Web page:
The return of rape as a distinct crime?
Conservative Rob Anders, a Calgary MP, is proposing to have the word “rape” entrenched into the criminal code and enforce a tough mandatory minimum sentence for those convicted of the crime. Anders and some feminists believe that sexual assault is an ambiguous term and does not fully capture the severity and brutal nature of the crime. Mr. Anders said that a return to the more traditional terminology will do justice to the term and is planning to propose the bill in a private member’s bill during the next legislative session.
Anders argues that the term “sexual assault” in Canada’s legal system and in the Criminal Code can be historically traced back to the 1980s, where feminists campaigned for the term because they believed that those who committed sexual assault would get the same type of penalties as rapists. This rationale, Anders argues, paradoxically had an adverse effect as judges’ start handing lighter sentences to rapists. This happened, the Calgary MP argued, because those committing sexual assault, such as groping, and those committing rape, were lumped together and put in the same legal category. Mr. Anders said he’d push to create harsher penalties for those convicted; 8 years for the first offense and 10 years for the second offense.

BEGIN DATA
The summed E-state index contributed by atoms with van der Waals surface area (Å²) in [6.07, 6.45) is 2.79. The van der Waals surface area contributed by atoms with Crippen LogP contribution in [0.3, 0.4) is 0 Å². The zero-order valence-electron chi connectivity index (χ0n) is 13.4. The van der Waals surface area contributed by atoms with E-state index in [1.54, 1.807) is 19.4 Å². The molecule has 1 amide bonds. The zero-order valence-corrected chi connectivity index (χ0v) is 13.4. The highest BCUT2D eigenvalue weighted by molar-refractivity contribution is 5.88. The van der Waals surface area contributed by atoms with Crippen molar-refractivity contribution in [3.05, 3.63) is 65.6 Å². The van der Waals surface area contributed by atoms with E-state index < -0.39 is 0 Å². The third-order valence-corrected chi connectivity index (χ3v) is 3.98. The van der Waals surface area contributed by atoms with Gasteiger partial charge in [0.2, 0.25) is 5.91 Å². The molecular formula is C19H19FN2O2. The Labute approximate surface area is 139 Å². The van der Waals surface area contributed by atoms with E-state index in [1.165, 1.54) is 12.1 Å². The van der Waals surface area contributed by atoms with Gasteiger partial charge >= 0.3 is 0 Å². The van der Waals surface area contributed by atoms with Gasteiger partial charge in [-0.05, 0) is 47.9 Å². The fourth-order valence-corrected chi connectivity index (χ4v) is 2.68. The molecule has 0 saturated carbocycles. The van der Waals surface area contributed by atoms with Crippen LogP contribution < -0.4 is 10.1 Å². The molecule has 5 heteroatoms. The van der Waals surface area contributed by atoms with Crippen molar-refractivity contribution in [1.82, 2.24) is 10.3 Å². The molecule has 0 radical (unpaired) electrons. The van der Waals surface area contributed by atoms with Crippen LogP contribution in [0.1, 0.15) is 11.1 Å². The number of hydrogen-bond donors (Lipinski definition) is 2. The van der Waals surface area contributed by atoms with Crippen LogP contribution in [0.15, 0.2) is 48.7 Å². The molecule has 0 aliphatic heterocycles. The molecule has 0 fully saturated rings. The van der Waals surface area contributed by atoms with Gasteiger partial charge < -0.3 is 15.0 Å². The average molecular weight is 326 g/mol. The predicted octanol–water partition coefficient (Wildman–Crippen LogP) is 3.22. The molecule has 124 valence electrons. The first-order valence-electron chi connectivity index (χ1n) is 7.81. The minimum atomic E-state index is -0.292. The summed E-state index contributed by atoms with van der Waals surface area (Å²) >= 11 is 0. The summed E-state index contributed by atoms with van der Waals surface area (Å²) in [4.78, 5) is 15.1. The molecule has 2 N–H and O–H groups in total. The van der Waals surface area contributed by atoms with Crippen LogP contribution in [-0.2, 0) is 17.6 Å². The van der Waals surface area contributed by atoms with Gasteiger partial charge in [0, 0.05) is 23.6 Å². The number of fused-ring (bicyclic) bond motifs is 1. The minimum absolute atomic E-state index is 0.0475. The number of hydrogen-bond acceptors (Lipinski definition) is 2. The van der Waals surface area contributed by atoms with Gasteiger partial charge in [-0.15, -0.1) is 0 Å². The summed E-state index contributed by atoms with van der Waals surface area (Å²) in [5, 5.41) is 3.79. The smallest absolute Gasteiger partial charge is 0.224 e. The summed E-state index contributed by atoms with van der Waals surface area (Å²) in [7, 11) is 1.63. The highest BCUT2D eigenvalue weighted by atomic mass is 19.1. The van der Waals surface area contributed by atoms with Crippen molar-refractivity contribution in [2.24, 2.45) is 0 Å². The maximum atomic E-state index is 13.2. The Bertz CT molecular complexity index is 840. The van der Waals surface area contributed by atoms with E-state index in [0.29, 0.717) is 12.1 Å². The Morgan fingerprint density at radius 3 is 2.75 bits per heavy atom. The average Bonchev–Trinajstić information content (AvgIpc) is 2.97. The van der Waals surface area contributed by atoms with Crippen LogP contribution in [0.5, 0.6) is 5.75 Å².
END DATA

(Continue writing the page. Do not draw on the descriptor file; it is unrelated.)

Parliament removed “rape” from the Criminal Code in an attempt to reform the way the law dealt with violence against women as a varying degree of severity of sexual assault took its place. Proponents of this legal change argued that they would empower and allow prosecutors to pursue a wider range of sexual violence against women. The call to revive the now-defunct rape charge has gained traction in some circles and revitalized the discourse on how the legal system has perhaps not been able to deal distinguish sexual assault cases and has failed to harshly punish serious offenders.
Edward Prutschi, a Legal Analyst for News Talk 1010 and partner at Adler Bytensky Prutschi Shikhman, discussed this firestorm set off by the Calgary MP about legally bringing back the term “rape.” Mr. Prutschi says that the oft-mentioned argument that sexual assault is not tantamount to rape and tries to diminish the seriousness of the crime is untrue. Often times, in police reports or in the courtroom, the seriousness of the sexual assault is highlighted and emphasized by the Crown and authorities. To bring back “rape” as a term, on this ground, is not without difficulties.
Mr. Prutschi emphasizes that the rationale for a global term of sexual assault is also problematic. As a defense lawyer, when a client is charged with sexual assault, such as inappropriate touching, the severity of the crime may be exaggerated in court because all types of sexual assault, including the most severe cases, are clustered and lumped together. While sexual assault is a serious crime, within it, there are different degrees and all sexual assault charges should not be treated the same way. Furthermore, there is nothing preventing the prosecutors and police from emphasizing the seriousness of a sexual assault charge, and all cases ought to be treated differently.